£100m sounds like a lot of money, but when you consider that Australia is investing some A$27.5 billion in its National Broadband Network, one can perhaps better judge the Governments commitment to Broadband as a national infrastructure project.
The Chancellor did not talk about the £100m that would be shared around ten UK cities in his speech, but it was covered in the National Infrastructure Plan 2011. This Urban Broadband Fund is in addition to the £530m BDUK funding that is meant to ensure a 2 Mbps Universal Service Commitment, and where possible in all local authorities ensure a superfast broadband connection (25 Mbps or faster) is available to 90% of properties/businesses. A further £300m would also be available in the 2015 to 2017 years, which has previously been announced. The speed target for the cities is also higher than the superfast definition the BDUK uses, with a target speed of 80 Mbps to 100 Mbps.
Four of the ten cities are known already, London, Cardiff, Belfast and Edinburgh, the remaining six will be determined in a competition. The four national capitals have a combined population of around 9 million people, and already have widespread superfast services from Virgin Media and Openreach as will the vast majority of cities across the UK within the next year or two. The key part to this investment appears to be that it is an attempt to address those parts of each city where businesses are unable to get superfast broadband, due to firms like Openreach or Virgin Media deciding to not invest in that part of a city.
This patchy coverage arises due to the legacy of when the Virgin Media fibre/coax network was rolled out, and for FTTC products Openreach generally does not enable all street cabinets on an exchange for the service, based purely on whether it believes each cabinet can meet their ROI targets.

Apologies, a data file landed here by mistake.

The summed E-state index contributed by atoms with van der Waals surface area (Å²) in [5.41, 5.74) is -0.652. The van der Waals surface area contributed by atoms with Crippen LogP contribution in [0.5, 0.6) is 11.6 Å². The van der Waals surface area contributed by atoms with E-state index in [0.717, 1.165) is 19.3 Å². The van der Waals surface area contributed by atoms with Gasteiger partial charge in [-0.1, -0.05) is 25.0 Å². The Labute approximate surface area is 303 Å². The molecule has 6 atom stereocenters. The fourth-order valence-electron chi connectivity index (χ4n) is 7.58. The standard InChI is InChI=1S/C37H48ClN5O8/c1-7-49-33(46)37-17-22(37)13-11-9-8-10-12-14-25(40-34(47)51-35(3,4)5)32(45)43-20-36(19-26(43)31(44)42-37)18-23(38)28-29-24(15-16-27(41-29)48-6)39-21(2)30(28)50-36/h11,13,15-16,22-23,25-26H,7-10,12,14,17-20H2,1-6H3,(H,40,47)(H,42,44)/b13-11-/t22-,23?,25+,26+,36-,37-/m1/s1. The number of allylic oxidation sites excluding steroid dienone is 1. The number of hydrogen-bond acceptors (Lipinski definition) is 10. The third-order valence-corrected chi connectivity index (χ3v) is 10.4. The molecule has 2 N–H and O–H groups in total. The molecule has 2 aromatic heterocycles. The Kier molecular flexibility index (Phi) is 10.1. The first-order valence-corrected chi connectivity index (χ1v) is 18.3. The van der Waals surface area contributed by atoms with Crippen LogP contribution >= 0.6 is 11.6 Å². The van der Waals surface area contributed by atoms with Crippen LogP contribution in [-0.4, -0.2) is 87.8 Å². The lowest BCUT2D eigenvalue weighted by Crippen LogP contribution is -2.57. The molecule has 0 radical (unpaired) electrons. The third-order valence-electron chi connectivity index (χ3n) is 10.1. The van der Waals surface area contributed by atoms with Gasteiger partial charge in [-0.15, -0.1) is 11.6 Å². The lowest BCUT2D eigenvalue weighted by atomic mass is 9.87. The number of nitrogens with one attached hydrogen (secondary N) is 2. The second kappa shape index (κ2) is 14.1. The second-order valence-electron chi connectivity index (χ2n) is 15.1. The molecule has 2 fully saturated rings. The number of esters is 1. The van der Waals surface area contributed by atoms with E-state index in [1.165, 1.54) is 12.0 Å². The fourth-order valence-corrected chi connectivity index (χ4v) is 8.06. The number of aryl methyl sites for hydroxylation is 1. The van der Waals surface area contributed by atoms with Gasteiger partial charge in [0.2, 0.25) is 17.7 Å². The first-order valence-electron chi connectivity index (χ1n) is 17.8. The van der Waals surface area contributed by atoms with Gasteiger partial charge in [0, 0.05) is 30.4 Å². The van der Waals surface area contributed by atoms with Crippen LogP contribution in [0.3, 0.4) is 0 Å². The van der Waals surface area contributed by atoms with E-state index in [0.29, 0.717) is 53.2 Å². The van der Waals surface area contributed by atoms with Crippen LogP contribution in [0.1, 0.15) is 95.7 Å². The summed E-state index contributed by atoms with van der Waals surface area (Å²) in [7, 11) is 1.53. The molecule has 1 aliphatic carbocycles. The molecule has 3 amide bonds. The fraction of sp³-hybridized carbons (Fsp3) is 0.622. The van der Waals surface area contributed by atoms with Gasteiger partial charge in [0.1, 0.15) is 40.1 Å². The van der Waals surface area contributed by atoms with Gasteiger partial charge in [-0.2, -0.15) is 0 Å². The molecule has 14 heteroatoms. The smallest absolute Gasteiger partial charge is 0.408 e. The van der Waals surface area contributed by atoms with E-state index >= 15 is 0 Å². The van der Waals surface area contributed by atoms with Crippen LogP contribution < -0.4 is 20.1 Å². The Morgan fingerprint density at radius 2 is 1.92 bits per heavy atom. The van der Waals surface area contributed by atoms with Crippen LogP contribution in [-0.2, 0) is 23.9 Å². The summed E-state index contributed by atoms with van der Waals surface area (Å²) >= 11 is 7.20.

The problem in cities is generally not that of availability, it is one of an affordable service being available to a business. For example an 80 Mbps guaranteed service across a 1Gbps fibre link can be installed in Cardiff for around £5,000, with a monthly rental of £2,400. This looks expensive, but the 80 Mbps is actually guaranteed, and there would be no problems if the business did utilise this bandwidth 24/7. The figures become much more affordable if an Ethernet service such as this were to be shared between 5 or so businesses in the same building. The cost in rural areas increases, a postcode in rural Surrey for the same service could cost £8,000 to install, and £3,700 per month to rent.
We would like to think that firms such as CityFibre and Geo Networks will be in the running for this extra investment, and provide full fibre to the properties that would benefit. Unfortunately the reality of splitting £100m across such a large area means, the most likely result is a FTTC solution, where a cabinet that may serve 50 to 100 premises can be enabled for VDSL2 for around £20,000 to £40,000. Which nicely dovetails into the roll-out plans of Openreach.
In terms of a Broadband UK, filling the final gaps in the cities will help the image of a modern connected country, but at a time when firms like Fujitsu are saying the sums do not stack up for a quality solution outside the main cities in Scotland, then one has to conclude that this investment is actually increasing the Digital Divide. Ironically one conclusion of this investment may be that businesses that need better affordable broadband gravitate towards the larger cities, thus adding further strain to transport infrastructure. Congestion is such in most UK cities that a reversal of the migration to cities that started with the industrial revolution is needed, and ensuring provision of affordable superfast broadband in the market towns would go some way towards this.
In terms of further money, the Plan does reveal that some draft guidance is being produced to try and help local areas access the European Regional Development Fund with a view to securing additional funds for broadband investment, with perhaps another £100m available via that route. The plan makes no mention of future attempts to secure funding for the UK from the £8 billion the EU is making available to enable countries to meet the 30 Mbps for all by 2020 target, which should start to be available in 2014 and onwards.